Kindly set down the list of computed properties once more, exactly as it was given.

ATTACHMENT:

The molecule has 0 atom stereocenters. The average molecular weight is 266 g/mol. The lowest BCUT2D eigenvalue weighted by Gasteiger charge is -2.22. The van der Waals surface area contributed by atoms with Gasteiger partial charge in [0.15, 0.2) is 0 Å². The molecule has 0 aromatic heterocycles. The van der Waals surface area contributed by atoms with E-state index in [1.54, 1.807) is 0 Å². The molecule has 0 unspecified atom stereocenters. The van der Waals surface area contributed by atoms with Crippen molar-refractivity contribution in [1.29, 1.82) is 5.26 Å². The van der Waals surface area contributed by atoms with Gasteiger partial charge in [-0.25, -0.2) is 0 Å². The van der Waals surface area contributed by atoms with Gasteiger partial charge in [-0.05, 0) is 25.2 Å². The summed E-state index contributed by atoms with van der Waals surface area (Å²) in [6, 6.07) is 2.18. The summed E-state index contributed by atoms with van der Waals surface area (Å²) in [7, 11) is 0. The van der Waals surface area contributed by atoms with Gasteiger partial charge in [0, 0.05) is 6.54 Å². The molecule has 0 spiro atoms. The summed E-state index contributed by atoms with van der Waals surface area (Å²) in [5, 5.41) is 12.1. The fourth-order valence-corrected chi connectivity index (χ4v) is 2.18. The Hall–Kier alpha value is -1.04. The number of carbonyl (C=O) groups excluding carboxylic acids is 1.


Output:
The molecule has 0 atom stereocenters. The average molecular weight is 266 g/mol. The lowest BCUT2D eigenvalue weighted by Gasteiger charge is -2.22. The van der Waals surface area contributed by atoms with Gasteiger partial charge in [0.15, 0.2) is 0 Å². The molecule has 0 aromatic heterocycles. The van der Waals surface area contributed by atoms with E-state index in [1.54, 1.807) is 0 Å². The molecule has 0 unspecified atom stereocenters. The van der Waals surface area contributed by atoms with Crippen molar-refractivity contribution in [1.29, 1.82) is 5.26 Å². The van der Waals surface area contributed by atoms with Gasteiger partial charge in [-0.25, -0.2) is 0 Å². The van der Waals surface area contributed by atoms with Gasteiger partial charge in [-0.05, 0) is 25.2 Å². The summed E-state index contributed by atoms with van der Waals surface area (Å²) in [6, 6.07) is 2.18. The summed E-state index contributed by atoms with van der Waals surface area (Å²) in [7, 11) is 0. The van der Waals surface area contributed by atoms with Gasteiger partial charge in [0, 0.05) is 6.54 Å². The molecule has 0 spiro atoms. The summed E-state index contributed by atoms with van der Waals surface area (Å²) in [5, 5.41) is 12.1. The fourth-order valence-corrected chi connectivity index (χ4v) is 2.18. The Hall–Kier alpha value is -1.04. The number of carbonyl (C=O) groups excluding carboxylic acids is 1.